Backpacks

Choosing a backpack can be tricky, especially for someone who is just starting out.  You need to know what you are carrying  to choose the right pack, but if you are just starting out you don’t know what you are going to be carrying.  I suggest start with trips you expect to take (duration & conditions), and what backpacking style you will use (ultra-light, light weight, hut2hut / hosteling, medium/heavy weight). 

What you are carrying effects how much volume you will need, and how substantial the suspension system needs to be. I typically tell people don’t get a pack that’s larger “just in case you need more room”, this will only encourage you to bring too much stuff, will be heavier, and  more ungainly.  If anything, you want a pack which is slightly smaller than you need.  It is likely that over time you will find the weight and volume of your gear will go down, and the slightly too small pack becomes just right.  In the mean time, use a stuff sack which you attach to the outside of your pack with straps or under the top lid to hold the items that don’t fit inside the pack.  As your food gets consumer, move the items into your pack.

Beside the backpack being able to hold everything you need it to, the most important thing is to find the pack which is comfortable when holding the load you plan on carrying. The first issue is that the pack needs to fit you well. A great pack which is poorly fit can be more uncomfortable that a cheap pack which fits you. There is a nice video made by REI about adjusting backpack fit which will give you a good idea of what to look for. One caviet, if you are looking at packs without load lifters, or where the load lifted doesn’t attach to the frame, you want the shoulder strap anchors to be slight above the shoulder top rather than slightly below.

Ideally, you should go to a outdoor outfitter that employs experienced backpackers or climbers who can help you get a good fit.  Note: many of the larger outdoor stores employee people who do not have significant experience backpacking and climbing.

It’s best to try backpacks before purchasing. You should place weight in the pack to simulate the sort of load you expect to carry and give it a try.  For experienced packers, I would suggest bring all your gear in a duffel bag and try packs using your stuff rather than simulated weights.

Check with local stores to find out if it is possible to rent the pack you like for a weekend or has a good return policy.  This could save you from buying a pack which seemed good in the showroom but isn’t comfortable after a hard day of use.

I can’t stress enough how important getting a comfortable backpack can be.  Other than your footwear, no other piece of gear is as likely to ruin a fun trip than a backpack which isn’t comfortable.  My experience is that a well fitting backpack carries 20 lbs so well that I can actually forget that I am carrying a pack, and that I can carry 40 lbs+ for days without any shoulders or hip soreness or pain.  Do not scrimp on your pack.  Get a pack which is comfortable for you.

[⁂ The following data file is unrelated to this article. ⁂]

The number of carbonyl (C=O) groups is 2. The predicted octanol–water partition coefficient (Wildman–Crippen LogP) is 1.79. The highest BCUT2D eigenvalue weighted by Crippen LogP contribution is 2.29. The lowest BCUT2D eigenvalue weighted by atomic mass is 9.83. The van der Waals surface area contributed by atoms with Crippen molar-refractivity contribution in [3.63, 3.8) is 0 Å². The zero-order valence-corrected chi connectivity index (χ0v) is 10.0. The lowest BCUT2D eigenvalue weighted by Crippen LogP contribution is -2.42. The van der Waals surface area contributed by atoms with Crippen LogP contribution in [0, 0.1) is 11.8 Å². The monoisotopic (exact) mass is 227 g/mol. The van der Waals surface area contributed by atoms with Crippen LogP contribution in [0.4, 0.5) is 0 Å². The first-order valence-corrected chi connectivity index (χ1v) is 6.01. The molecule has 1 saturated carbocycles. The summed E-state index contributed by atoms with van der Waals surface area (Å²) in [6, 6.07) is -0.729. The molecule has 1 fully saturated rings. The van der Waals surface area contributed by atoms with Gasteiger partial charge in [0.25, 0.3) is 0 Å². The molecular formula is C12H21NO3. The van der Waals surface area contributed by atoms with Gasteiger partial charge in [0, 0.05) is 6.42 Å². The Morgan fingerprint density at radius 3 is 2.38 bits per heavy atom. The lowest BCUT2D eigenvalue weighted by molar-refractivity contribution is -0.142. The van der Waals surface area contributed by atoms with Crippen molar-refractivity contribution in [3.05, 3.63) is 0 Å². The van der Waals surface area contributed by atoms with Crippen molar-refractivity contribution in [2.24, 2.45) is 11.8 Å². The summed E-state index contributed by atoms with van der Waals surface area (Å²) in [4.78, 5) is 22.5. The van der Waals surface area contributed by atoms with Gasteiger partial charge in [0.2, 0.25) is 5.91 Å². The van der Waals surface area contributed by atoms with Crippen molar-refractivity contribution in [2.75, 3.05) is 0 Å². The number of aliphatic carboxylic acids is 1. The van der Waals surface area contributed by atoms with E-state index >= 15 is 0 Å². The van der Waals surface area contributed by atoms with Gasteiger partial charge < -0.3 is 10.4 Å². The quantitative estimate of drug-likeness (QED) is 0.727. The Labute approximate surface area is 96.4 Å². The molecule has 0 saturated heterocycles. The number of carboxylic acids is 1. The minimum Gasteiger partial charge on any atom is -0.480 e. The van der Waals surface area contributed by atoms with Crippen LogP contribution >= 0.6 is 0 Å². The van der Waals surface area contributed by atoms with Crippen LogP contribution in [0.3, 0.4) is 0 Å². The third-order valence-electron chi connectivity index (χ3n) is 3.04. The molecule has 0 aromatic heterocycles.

If you are looking for a pack for european backpacking / trekking, where you are going from hut to hut, or hostel to hostel, you might want to look at my notes about packing light for travel. and my list of travel packs.

Internal -vs- External Frame Packs

There has been a debate running since at least the 1970s as to whether internal or external frame packs are better.  I doubt this debate will ever end. My observations are as follows:

Internal Frame Packs

These days most people seem to use internal frame packs.  An internal frame pack uses foam, plastic, metal, and/or carbon fiber which is  located inside the pack to give the pack structure and effectively transfer weight to the hip strap.  Advantages are that internal frame packs tend to be easier to balance since they are closer to your body and are less likely to get snared on things if you are climbing or going cross country.  The downside is that your back doesn’t get much ventilation.

External Frame Packs

External frame packs typically have a ridged  metal or plastic frame which has shoulder and waist straps on one side to allow you to carry the pack, and some sort of bag on the other side to hold your stuff. These packs are good for hauling large amounts of gear.  They also tend to be better in hot weather because they can provide better ventilation for your back, provide lots of pockets to make organizing your gear easier, and allow you to secure gear against the frame to minimize shifting of your heavier gear.  External frame packs also tend to be more adjustable so they are good for people who are growing of as packs which get used by a number of people of variable size.

Over the years I have had a number of external frame packs including the original Kelty Tioga and a JanSport D2, but I never managed to find one which was really comfortable for more than 10 miles.  On the other hand, there are many people who absolutely love their external frame pack.

Don’t “upgrade” you old external frame pack if it is working well for you. I have met a number of people who were convinced to get rid of their external frame packs and get a “modern” internal frame pack only to find that they liked their old pack better and then were unable to find a comparable external frame pack on the market.  They ended up hunting on ebay for a pack just like the one they gave away a few months earlier.  Most external frame packs are quite heavy, but there are a few that are quite light.   Some people save weight by replacing the heavy fabric pack bag with light weight stuff sacks. This is described on Brawny’s The Packless Pack System webpage.

Durability & Materials

I have seen many people (including myself) obsess on pack durability. We have all heard about, or seen packs fail in the back country and we don’t want this to happen to us. All the catastrophic failures I have seem stem from poorly constructed packs made from mediocre materials. Often these packs came from big box discount stores. Most often, I have seen their seams rip out. For people doing trail hiking, a well constructed pack made from even light weight materials like sil-nylon will be sufficiently durable.  If your pack does run into something, it can typically be repaired with some tape (duct, gorilla, etc). I know several people who have thousands on miles on ultralight sil-nylon backpacks that weight less than 1lb. Some light weight packs use mesh pockets which are fairly prone to damage. If you are concerned about long term durability, especially if you go off trail sometimes, I would recommend fabric pockets. Climbers and people who spend the majority of their time bushwacking are justified in concerns about durability. They face a lot more wear and tear than a trail hiker.